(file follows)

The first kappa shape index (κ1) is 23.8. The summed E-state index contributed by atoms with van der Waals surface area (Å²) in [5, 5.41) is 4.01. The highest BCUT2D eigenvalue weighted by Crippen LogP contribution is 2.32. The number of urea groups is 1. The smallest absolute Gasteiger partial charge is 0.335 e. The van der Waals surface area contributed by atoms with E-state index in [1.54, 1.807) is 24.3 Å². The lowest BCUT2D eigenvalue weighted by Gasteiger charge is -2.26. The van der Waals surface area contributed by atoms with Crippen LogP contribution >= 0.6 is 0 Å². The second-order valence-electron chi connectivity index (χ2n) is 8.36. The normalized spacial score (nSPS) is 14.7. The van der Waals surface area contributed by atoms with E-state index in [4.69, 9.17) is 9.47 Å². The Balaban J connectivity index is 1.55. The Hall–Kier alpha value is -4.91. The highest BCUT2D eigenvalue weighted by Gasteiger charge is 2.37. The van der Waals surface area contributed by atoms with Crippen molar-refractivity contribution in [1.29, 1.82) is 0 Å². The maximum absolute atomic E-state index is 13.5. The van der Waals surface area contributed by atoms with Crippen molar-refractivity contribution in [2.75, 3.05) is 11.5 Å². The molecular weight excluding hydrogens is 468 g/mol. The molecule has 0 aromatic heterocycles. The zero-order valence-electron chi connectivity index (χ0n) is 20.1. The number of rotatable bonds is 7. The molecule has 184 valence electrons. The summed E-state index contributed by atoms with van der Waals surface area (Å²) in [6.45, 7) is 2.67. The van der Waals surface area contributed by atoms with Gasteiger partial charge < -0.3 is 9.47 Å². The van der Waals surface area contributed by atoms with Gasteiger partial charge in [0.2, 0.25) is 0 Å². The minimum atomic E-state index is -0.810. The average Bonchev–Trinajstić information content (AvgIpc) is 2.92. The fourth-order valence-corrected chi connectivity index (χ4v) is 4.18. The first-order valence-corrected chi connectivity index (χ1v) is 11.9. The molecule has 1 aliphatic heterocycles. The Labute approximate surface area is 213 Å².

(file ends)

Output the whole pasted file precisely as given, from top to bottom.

The first kappa shape index (κ1) is 23.8. The summed E-state index contributed by atoms with van der Waals surface area (Å²) in [5, 5.41) is 4.01. The highest BCUT2D eigenvalue weighted by Crippen LogP contribution is 2.32. The number of urea groups is 1. The smallest absolute Gasteiger partial charge is 0.335 e. The van der Waals surface area contributed by atoms with E-state index in [1.54, 1.807) is 24.3 Å². The lowest BCUT2D eigenvalue weighted by Gasteiger charge is -2.26. The van der Waals surface area contributed by atoms with Crippen LogP contribution >= 0.6 is 0 Å². The second-order valence-electron chi connectivity index (χ2n) is 8.36. The normalized spacial score (nSPS) is 14.7. The van der Waals surface area contributed by atoms with E-state index in [4.69, 9.17) is 9.47 Å². The Balaban J connectivity index is 1.55. The Hall–Kier alpha value is -4.91. The highest BCUT2D eigenvalue weighted by Gasteiger charge is 2.37. The van der Waals surface area contributed by atoms with Crippen molar-refractivity contribution in [1.29, 1.82) is 0 Å². The maximum absolute atomic E-state index is 13.5. The van der Waals surface area contributed by atoms with Crippen molar-refractivity contribution in [2.75, 3.05) is 11.5 Å². The molecular weight excluding hydrogens is 468 g/mol. The molecule has 0 aromatic heterocycles. The zero-order valence-electron chi connectivity index (χ0n) is 20.1. The number of rotatable bonds is 7. The molecule has 184 valence electrons. The summed E-state index contributed by atoms with van der Waals surface area (Å²) in [6.45, 7) is 2.67. The van der Waals surface area contributed by atoms with Gasteiger partial charge < -0.3 is 9.47 Å². The van der Waals surface area contributed by atoms with Gasteiger partial charge in [0.2, 0.25) is 0 Å². The minimum atomic E-state index is -0.810. The average Bonchev–Trinajstić information content (AvgIpc) is 2.92. The fourth-order valence-corrected chi connectivity index (χ4v) is 4.18. The first-order valence-corrected chi connectivity index (χ1v) is 11.9. The molecule has 1 aliphatic heterocycles. The Labute approximate surface area is 213 Å².